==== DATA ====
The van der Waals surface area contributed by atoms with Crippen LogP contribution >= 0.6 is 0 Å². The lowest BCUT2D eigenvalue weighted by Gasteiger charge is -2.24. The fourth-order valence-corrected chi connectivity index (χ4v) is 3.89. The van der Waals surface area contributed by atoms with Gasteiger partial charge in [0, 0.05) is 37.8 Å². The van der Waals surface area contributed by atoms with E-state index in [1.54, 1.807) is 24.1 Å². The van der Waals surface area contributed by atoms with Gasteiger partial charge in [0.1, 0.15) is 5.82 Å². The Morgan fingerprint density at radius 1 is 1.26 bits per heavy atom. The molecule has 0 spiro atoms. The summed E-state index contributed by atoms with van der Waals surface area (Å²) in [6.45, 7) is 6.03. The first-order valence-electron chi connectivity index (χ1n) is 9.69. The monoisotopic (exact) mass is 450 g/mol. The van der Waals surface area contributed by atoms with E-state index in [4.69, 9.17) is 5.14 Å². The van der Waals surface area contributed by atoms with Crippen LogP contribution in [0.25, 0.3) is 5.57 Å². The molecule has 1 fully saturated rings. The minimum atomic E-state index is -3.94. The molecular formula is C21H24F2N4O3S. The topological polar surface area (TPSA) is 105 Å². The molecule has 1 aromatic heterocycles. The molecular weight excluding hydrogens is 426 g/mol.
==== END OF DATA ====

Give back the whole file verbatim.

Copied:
The van der Waals surface area contributed by atoms with Crippen LogP contribution >= 0.6 is 0 Å². The lowest BCUT2D eigenvalue weighted by Gasteiger charge is -2.24. The fourth-order valence-corrected chi connectivity index (χ4v) is 3.89. The van der Waals surface area contributed by atoms with Gasteiger partial charge in [0, 0.05) is 37.8 Å². The van der Waals surface area contributed by atoms with E-state index in [1.54, 1.807) is 24.1 Å². The van der Waals surface area contributed by atoms with Gasteiger partial charge in [0.1, 0.15) is 5.82 Å². The Morgan fingerprint density at radius 1 is 1.26 bits per heavy atom. The molecule has 0 spiro atoms. The summed E-state index contributed by atoms with van der Waals surface area (Å²) in [6.45, 7) is 6.03. The first-order valence-electron chi connectivity index (χ1n) is 9.69. The monoisotopic (exact) mass is 450 g/mol. The van der Waals surface area contributed by atoms with E-state index in [4.69, 9.17) is 5.14 Å². The van der Waals surface area contributed by atoms with Crippen LogP contribution in [0.25, 0.3) is 5.57 Å². The molecule has 1 fully saturated rings. The minimum atomic E-state index is -3.94. The molecular formula is C21H24F2N4O3S. The topological polar surface area (TPSA) is 105 Å². The molecule has 1 aromatic heterocycles. The molecular weight excluding hydrogens is 426 g/mol.